The brainchild of Simon Pegg, Jessica Stevenson, and Edgar Wright, Spaced is a nerdy comedy that follows the lives of Tim (a budding comic artist) and Daisy (a struggling journalist) and their oddball bunch of friends. Much like Wright and Pegg's later films (Shaun of the Dead, Hot Fuzz, and Thex World's End), it plays on geek culture, particularly video games, sci-fi movies, and comic books while also giving a surprisingly realistic look at what it's like share a crappy flat in London in your 20s.
The Thick of It
If you love Veep, allow us to introduce you to the louder, angrier UK version. The Thick of It is the brainchild of Armando Iannucci, a Scottish satirist and writer who went on to create Veep. It opens the book on the world of UK politics, from spin doctor Malcolm Tucker (Peter Capaldi, on top form) to the civil servants working behind the scenes.
Events in the show echoed political events in the UK, so when new parties came into power, the story and cast would shift accordingly. If you love this semifictional political world, the movie In the Loop offers the missing link.
Want to take a look deep inside the mind of a British man? Watch Peep Show, but don't say you haven't been warned. Filmed from the POV of the main characters, this comedy follows flatmates Mark (an awkward, repressed curmudgeon) and Jez (an irresponsible man-child) as they attempt to navigate adult life. It's cringeworthy to say the least, but you won't be able to look away.
Sandra Oh made history as the first Asian actor to be nominated for the Emmy for best actress in a drama for her work in Killing Eve, which should give you some indication as to how good this BBC drama is. She's also up for a Golden Globe for her performance. Written by Phoebe Waller-Bridge (see Fleabag, later in this list), this stylish, entertaining, and surprising show also features a standout performance from British actress Jodie Comer as Villanelle.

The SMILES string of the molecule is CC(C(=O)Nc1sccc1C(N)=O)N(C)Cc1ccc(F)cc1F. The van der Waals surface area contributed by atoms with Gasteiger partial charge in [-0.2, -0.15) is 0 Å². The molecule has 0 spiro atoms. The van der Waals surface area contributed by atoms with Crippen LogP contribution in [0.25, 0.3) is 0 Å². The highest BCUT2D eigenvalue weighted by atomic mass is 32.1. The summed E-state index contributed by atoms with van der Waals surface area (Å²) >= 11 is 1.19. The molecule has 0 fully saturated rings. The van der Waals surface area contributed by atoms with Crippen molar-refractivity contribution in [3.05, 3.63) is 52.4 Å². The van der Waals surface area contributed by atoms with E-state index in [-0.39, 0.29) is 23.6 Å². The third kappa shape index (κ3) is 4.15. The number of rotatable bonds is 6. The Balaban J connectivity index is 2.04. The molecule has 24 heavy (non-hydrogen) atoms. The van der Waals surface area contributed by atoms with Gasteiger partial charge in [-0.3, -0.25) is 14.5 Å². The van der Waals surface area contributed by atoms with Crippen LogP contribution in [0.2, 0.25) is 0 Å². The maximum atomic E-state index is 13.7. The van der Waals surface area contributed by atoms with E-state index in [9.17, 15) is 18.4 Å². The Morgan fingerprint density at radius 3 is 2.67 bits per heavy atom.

Pride and Prejudice
If you've only ever watched the 2005 movie adaptation of Jane Austen's classic (with Keira Knightley), you must, must give the BBC's TV adaptation from 1995 a go, too. Considered by many to be the consummate British period drama, it made Colin Firth a star, thanks in most part to one particular scene involving a white shirt and a lake. Jennifer Ehle is also perfect as Elizabeth Bennet, and David Bamber's Mr. Collins will genuinely make your skin crawl, just as he did Lizzy's.
Jennifer Saunders penned this comedy about the "sweetie, darling" world of media and public relations (prerecession, naturally). Saunders stars as Edina Monsoon, a high-flying PR with a passion for Moschino clothing, bohemian jewelry, and Stolichnaya vodka. Joanna Lumley is her scene-stealing best friend Patsy Stone, a chain-smoking, Champagne-quaffing fashion writer with an ever-growing beehive and a husky voice. In each episode, Patsy and Eddie get into increasingly elaborate scrapes, much to the dismay of Saffie, Eddie's straight-laced teenaged daughter. The show's aged surprisingly well (and even became a movie).